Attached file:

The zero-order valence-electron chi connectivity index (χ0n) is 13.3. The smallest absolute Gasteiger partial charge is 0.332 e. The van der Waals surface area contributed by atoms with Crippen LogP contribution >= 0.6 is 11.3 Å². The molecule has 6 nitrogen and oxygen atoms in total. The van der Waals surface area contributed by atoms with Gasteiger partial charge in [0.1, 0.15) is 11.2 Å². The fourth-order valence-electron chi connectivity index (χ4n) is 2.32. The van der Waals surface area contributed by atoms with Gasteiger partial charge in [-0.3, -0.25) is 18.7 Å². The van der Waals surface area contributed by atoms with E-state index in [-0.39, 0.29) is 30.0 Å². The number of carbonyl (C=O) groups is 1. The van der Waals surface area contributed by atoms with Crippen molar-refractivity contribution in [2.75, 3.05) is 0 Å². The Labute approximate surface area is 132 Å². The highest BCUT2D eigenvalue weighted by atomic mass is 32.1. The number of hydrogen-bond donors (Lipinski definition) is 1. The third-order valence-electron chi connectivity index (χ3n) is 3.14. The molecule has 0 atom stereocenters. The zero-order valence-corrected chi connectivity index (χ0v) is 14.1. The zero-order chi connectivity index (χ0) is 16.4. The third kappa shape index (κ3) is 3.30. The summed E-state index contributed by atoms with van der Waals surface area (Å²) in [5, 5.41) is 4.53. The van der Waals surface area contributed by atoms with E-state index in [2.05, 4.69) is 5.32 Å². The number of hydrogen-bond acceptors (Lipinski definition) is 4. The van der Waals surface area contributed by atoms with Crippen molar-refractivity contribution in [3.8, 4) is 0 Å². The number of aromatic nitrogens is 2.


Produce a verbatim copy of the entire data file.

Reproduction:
The zero-order valence-electron chi connectivity index (χ0n) is 13.3. The smallest absolute Gasteiger partial charge is 0.332 e. The van der Waals surface area contributed by atoms with Crippen LogP contribution >= 0.6 is 11.3 Å². The molecule has 6 nitrogen and oxygen atoms in total. The van der Waals surface area contributed by atoms with Gasteiger partial charge in [0.1, 0.15) is 11.2 Å². The fourth-order valence-electron chi connectivity index (χ4n) is 2.32. The van der Waals surface area contributed by atoms with Gasteiger partial charge in [-0.3, -0.25) is 18.7 Å². The van der Waals surface area contributed by atoms with E-state index in [-0.39, 0.29) is 30.0 Å². The number of carbonyl (C=O) groups is 1. The van der Waals surface area contributed by atoms with Crippen molar-refractivity contribution in [2.75, 3.05) is 0 Å². The Labute approximate surface area is 132 Å². The highest BCUT2D eigenvalue weighted by atomic mass is 32.1. The number of hydrogen-bond donors (Lipinski definition) is 1. The third-order valence-electron chi connectivity index (χ3n) is 3.14. The molecule has 0 atom stereocenters. The zero-order valence-corrected chi connectivity index (χ0v) is 14.1. The zero-order chi connectivity index (χ0) is 16.4. The third kappa shape index (κ3) is 3.30. The summed E-state index contributed by atoms with van der Waals surface area (Å²) in [5, 5.41) is 4.53. The van der Waals surface area contributed by atoms with E-state index in [2.05, 4.69) is 5.32 Å². The number of hydrogen-bond acceptors (Lipinski definition) is 4. The van der Waals surface area contributed by atoms with Crippen molar-refractivity contribution in [3.8, 4) is 0 Å². The number of aromatic nitrogens is 2.